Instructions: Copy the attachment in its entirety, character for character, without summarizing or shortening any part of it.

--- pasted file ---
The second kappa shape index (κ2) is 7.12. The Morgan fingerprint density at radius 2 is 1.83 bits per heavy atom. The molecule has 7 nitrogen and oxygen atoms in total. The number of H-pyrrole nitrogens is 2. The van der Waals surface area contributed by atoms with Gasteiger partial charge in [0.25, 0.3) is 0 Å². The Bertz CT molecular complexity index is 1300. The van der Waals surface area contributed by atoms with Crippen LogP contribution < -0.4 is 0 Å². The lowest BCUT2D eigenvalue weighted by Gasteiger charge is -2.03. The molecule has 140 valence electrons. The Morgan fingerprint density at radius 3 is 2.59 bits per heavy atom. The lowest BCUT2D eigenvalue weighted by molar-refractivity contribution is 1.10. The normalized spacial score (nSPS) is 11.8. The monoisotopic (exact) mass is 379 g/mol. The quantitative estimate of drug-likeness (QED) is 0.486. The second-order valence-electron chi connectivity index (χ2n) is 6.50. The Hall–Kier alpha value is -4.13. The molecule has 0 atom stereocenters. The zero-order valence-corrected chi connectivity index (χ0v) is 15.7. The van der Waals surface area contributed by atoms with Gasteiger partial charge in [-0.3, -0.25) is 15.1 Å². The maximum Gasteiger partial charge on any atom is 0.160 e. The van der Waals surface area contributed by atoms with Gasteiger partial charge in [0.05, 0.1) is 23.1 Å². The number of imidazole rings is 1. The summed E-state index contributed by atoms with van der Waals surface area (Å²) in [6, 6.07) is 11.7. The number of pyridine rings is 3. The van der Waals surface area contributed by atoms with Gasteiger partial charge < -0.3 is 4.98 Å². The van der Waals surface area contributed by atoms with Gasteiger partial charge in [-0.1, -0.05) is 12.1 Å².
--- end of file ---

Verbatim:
The second kappa shape index (κ2) is 7.12. The Morgan fingerprint density at radius 2 is 1.83 bits per heavy atom. The molecule has 7 nitrogen and oxygen atoms in total. The number of H-pyrrole nitrogens is 2. The van der Waals surface area contributed by atoms with Gasteiger partial charge in [0.25, 0.3) is 0 Å². The Bertz CT molecular complexity index is 1300. The van der Waals surface area contributed by atoms with Crippen LogP contribution < -0.4 is 0 Å². The lowest BCUT2D eigenvalue weighted by Gasteiger charge is -2.03. The molecule has 140 valence electrons. The Morgan fingerprint density at radius 3 is 2.59 bits per heavy atom. The lowest BCUT2D eigenvalue weighted by molar-refractivity contribution is 1.10. The normalized spacial score (nSPS) is 11.8. The monoisotopic (exact) mass is 379 g/mol. The quantitative estimate of drug-likeness (QED) is 0.486. The second-order valence-electron chi connectivity index (χ2n) is 6.50. The Hall–Kier alpha value is -4.13. The molecule has 0 atom stereocenters. The zero-order valence-corrected chi connectivity index (χ0v) is 15.7. The van der Waals surface area contributed by atoms with Gasteiger partial charge in [-0.3, -0.25) is 15.1 Å². The maximum Gasteiger partial charge on any atom is 0.160 e. The van der Waals surface area contributed by atoms with Gasteiger partial charge in [0.05, 0.1) is 23.1 Å². The number of imidazole rings is 1. The summed E-state index contributed by atoms with van der Waals surface area (Å²) in [6, 6.07) is 11.7. The number of pyridine rings is 3. The van der Waals surface area contributed by atoms with Gasteiger partial charge < -0.3 is 4.98 Å². The van der Waals surface area contributed by atoms with Gasteiger partial charge in [-0.1, -0.05) is 12.1 Å².